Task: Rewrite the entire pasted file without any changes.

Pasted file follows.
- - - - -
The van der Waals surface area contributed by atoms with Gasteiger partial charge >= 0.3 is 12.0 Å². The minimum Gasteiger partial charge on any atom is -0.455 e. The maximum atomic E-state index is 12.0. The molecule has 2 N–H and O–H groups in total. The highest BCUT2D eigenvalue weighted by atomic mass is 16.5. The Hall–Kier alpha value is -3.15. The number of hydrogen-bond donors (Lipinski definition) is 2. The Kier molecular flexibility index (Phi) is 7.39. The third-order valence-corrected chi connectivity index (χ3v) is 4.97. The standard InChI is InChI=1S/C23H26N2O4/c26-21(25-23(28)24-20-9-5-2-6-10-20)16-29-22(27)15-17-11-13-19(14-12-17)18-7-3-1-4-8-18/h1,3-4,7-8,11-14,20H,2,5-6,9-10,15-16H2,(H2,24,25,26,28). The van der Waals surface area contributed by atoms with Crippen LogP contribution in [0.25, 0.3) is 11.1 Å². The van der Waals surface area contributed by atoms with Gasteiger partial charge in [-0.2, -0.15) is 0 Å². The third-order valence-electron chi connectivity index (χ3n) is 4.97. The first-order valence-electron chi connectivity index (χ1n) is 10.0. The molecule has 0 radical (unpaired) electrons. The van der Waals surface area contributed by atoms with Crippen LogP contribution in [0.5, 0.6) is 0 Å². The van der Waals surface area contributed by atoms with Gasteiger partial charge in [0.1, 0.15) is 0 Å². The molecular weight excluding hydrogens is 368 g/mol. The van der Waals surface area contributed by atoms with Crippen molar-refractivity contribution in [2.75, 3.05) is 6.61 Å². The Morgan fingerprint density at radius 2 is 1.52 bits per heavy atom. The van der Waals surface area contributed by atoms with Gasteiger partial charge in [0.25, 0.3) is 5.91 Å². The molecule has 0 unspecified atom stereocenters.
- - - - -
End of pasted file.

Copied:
The van der Waals surface area contributed by atoms with Gasteiger partial charge >= 0.3 is 12.0 Å². The minimum Gasteiger partial charge on any atom is -0.455 e. The maximum atomic E-state index is 12.0. The molecule has 2 N–H and O–H groups in total. The highest BCUT2D eigenvalue weighted by atomic mass is 16.5. The Hall–Kier alpha value is -3.15. The number of hydrogen-bond donors (Lipinski definition) is 2. The Kier molecular flexibility index (Phi) is 7.39. The third-order valence-corrected chi connectivity index (χ3v) is 4.97. The standard InChI is InChI=1S/C23H26N2O4/c26-21(25-23(28)24-20-9-5-2-6-10-20)16-29-22(27)15-17-11-13-19(14-12-17)18-7-3-1-4-8-18/h1,3-4,7-8,11-14,20H,2,5-6,9-10,15-16H2,(H2,24,25,26,28). The van der Waals surface area contributed by atoms with Crippen LogP contribution in [0.25, 0.3) is 11.1 Å². The van der Waals surface area contributed by atoms with Gasteiger partial charge in [-0.2, -0.15) is 0 Å². The third-order valence-electron chi connectivity index (χ3n) is 4.97. The first-order valence-electron chi connectivity index (χ1n) is 10.0. The molecule has 0 radical (unpaired) electrons. The van der Waals surface area contributed by atoms with Crippen LogP contribution in [0.5, 0.6) is 0 Å². The van der Waals surface area contributed by atoms with Gasteiger partial charge in [0.1, 0.15) is 0 Å². The molecular weight excluding hydrogens is 368 g/mol. The van der Waals surface area contributed by atoms with Crippen molar-refractivity contribution in [2.75, 3.05) is 6.61 Å². The Morgan fingerprint density at radius 2 is 1.52 bits per heavy atom. The van der Waals surface area contributed by atoms with Gasteiger partial charge in [0.25, 0.3) is 5.91 Å². The molecule has 0 unspecified atom stereocenters.